The largest ever plane to be submerged in the ocean was scuttled this week as the first phase of Dive Bahrain got under way.
Local and international divers and a fleet of tugboats are working to relocate the decommissioned Boeing 747 jumbo jet to its new home in the Arabian Gulf.
The 70-metre long plane was bought from a Dubai-based airline. It is expected to rest at a depth of around 24 metres and will be positioned nose up in the water to allow novice divers access to the aircraft at shallower depths.
The Boeing will be the centrepiece for Bahrain’s new underwater attraction which will be the largest underwater theme park in the world when complete.
In preparation for its submersion, the Dive Bahrain team worked for eight months to ensure the aircraft was environmentally friendly.
“We could have just sunk it the way it was when it was transported here, but that’s not our intention. Every hazardous material has been removed; all plastic material has been removed. Even the bolts and the screws were removed so that we could clean any oil residue, before putting them back on,” said Hamad Al Mahmeed, project manager at Dive Bahrain.
In addition to the aircraft, the dive site will be home to a 900 square metre replica pearl merchant house and sail structures that will point to the nearby Unesco-listed pearl beds.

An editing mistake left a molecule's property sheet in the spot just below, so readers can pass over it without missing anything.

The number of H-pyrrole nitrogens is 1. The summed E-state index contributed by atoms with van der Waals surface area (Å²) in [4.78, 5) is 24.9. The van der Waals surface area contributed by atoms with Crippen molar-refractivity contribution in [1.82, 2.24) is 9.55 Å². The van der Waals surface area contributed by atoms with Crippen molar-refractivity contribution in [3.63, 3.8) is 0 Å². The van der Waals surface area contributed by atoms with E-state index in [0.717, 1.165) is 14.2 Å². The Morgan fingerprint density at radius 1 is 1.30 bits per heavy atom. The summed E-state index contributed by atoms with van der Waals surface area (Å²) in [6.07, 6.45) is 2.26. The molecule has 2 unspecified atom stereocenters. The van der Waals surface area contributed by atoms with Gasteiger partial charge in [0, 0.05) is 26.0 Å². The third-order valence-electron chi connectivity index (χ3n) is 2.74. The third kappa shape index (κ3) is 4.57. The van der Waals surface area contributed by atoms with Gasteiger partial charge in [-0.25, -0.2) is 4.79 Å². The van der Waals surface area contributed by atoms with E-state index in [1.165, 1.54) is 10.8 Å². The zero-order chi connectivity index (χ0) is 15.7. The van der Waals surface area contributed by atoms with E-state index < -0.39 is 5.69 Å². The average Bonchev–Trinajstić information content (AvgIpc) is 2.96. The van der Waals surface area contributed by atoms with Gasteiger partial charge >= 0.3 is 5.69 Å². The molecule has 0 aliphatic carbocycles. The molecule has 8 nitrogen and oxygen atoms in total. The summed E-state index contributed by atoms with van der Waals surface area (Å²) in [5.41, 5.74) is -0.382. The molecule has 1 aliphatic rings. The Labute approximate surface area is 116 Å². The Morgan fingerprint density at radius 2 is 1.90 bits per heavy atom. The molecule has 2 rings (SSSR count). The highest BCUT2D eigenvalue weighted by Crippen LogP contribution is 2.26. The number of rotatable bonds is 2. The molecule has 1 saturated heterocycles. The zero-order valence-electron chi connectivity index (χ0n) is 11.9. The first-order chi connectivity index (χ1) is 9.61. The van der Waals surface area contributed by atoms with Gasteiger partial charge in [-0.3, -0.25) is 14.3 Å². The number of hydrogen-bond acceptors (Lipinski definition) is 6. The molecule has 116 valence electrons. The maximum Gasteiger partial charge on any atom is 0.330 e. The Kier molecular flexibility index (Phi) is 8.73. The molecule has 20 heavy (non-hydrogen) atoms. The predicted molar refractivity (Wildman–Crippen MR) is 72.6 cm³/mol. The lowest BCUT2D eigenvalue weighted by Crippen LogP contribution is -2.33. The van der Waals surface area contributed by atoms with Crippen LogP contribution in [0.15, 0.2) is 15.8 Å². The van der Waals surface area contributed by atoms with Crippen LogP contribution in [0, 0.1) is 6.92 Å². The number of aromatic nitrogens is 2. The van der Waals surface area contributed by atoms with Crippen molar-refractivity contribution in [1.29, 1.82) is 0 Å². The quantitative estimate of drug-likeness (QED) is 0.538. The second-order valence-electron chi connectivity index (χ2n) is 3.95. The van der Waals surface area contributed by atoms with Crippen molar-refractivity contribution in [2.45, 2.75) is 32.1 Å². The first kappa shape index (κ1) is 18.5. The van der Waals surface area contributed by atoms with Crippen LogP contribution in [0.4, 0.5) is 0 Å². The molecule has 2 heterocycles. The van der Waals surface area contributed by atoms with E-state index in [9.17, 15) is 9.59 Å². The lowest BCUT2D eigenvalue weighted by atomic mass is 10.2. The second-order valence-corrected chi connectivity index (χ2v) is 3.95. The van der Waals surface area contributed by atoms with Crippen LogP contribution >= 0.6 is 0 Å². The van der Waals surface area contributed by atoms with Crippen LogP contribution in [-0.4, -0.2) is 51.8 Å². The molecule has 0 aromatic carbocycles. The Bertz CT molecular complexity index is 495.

“We are in the market for a few ships big enough to be sunk,” added Mahmeed.
The project is due to open to the public in August this year.
In addition to boosting Bahrain’s tourism, the project will also give researchers information and data on marine ecology in the region. When it is complete, it will cover an area of 100,000 square metres.
Mark Spiers, PADI Vice President of Training and Field Services for Europe, Middle East and Africa said: “We are pleased to be associated with this project from the Bahraini government and applaud their commitment to protecting the marine environment and promoting scuba diving to create a unique opportunity to explore the underwater world,”
As well as boosting the underwater marine life, the unique site will shine a spotlight on a part of Bahraini traditions. “Coral reefs are dying, this is an attempt to create an artificial reef to support the existing reef,” explained Mahmeed. “Bahrain has always been known for its diving history, our economy was established in pearl diving. Diving and the sea is really entrenched in everything we do. This is an attempt at reviving that part of culture or history.”
The underwater dive site is located about 30 kilometres to the north of Amwaj in the Kingdom of Bahrain.
While the sunken Boeing 747 in Bahrain is set to be part of the world's largest underwater theme park, it's not the only PADI affiliated site where you can dive in a unique setting.
In Queensland, Australia, wreck divers can explore the tank deck of the ex-HMAS Tobruk, a former Royal Australian Navy landing ship.
And in Italy, near Naples, you can dive to the sunken city of Baia, and swim down ancient Roman streets into Villa a Protiro, adorned with mosaic tiles and algae-covered sculptures.